Has the unintended consequence of food banks operating at such an industrious and formal level inadvertently let Government and Society off the hook? 

We saw from the immense response to the impressive Marcus Rashford, that actually the majority of us do not find it acceptable that children are starving in this country. He managed to not only support local community crisis response, but also influence the government and system to, at least in the short term, provide a systemic national response. Not yet tackling the root issue, but the campaign did engage society and the government into accepting a level of responsibility. Rashford used his profile to raise public interest enough to influence/force the government to respond. The overton window approach. 

The current situation with food poverty is that there is a lot of it in our country, as a society we don’t want people particularly children to starve, communities have acted with compassion and generosity and we have grown a crisis response. Whilst high profile campaigning has influenced some level of government response we haven’t yet turned the tap off at the prevention end.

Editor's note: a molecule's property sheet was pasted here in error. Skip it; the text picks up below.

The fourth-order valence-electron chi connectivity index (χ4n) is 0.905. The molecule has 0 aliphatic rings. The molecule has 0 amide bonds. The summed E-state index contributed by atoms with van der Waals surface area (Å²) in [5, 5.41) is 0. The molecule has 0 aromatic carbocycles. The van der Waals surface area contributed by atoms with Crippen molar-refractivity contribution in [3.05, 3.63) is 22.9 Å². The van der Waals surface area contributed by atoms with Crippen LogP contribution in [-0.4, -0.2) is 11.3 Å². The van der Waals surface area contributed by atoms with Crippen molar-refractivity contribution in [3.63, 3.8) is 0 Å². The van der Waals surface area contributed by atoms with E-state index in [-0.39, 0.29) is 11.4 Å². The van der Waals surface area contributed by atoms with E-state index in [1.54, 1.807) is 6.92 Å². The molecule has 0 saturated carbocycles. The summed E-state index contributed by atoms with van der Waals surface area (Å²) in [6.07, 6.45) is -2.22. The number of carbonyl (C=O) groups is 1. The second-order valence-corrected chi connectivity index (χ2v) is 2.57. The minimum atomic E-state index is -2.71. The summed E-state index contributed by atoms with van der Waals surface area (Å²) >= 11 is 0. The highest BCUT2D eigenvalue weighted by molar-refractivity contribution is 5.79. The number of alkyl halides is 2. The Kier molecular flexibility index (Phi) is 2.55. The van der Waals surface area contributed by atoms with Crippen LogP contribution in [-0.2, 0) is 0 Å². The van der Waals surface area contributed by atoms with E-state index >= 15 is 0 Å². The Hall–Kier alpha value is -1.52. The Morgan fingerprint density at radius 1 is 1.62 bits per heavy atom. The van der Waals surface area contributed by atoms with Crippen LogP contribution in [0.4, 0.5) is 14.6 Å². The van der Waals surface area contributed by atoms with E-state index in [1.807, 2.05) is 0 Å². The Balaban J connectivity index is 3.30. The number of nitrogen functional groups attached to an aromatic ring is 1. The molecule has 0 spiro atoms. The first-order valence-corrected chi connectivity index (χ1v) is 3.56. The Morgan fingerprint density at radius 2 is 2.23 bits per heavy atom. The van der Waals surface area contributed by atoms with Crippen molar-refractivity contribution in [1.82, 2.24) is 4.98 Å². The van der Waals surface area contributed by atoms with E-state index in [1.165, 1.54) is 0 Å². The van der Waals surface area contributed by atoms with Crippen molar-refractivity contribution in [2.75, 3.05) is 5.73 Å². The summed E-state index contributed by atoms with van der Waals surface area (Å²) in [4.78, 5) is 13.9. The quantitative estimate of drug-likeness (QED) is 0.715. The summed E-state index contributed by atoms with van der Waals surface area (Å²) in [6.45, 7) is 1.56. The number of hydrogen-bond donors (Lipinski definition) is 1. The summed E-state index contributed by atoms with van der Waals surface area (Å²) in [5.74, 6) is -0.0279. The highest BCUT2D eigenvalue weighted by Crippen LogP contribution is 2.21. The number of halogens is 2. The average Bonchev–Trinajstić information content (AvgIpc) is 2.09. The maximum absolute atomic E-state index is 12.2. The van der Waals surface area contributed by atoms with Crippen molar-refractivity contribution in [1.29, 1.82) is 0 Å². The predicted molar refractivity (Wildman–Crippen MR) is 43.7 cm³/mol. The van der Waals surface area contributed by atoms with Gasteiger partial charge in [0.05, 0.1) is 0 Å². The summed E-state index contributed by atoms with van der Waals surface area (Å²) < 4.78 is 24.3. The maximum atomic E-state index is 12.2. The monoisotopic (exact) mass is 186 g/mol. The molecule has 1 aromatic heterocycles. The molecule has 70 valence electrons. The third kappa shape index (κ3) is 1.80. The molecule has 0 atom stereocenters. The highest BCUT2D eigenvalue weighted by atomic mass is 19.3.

Digital Poverty

Lockdown and the move to ‘online schooling’ has shone a spotlight on the issue of digital poverty, another symptom of the same root cause issue. 

There has been an incredible community and public response to this issue. Digital Access West Yorkshire was set up by a group of talented, resourceful and caring citizens who felt compelled to act. It turns out they are not alone. There are similar groups mobilising up and down the country. 

There are some big national organisations like Good Things Foundation and FutureDotNow campaigning to get people the devices, connectivity and support they need.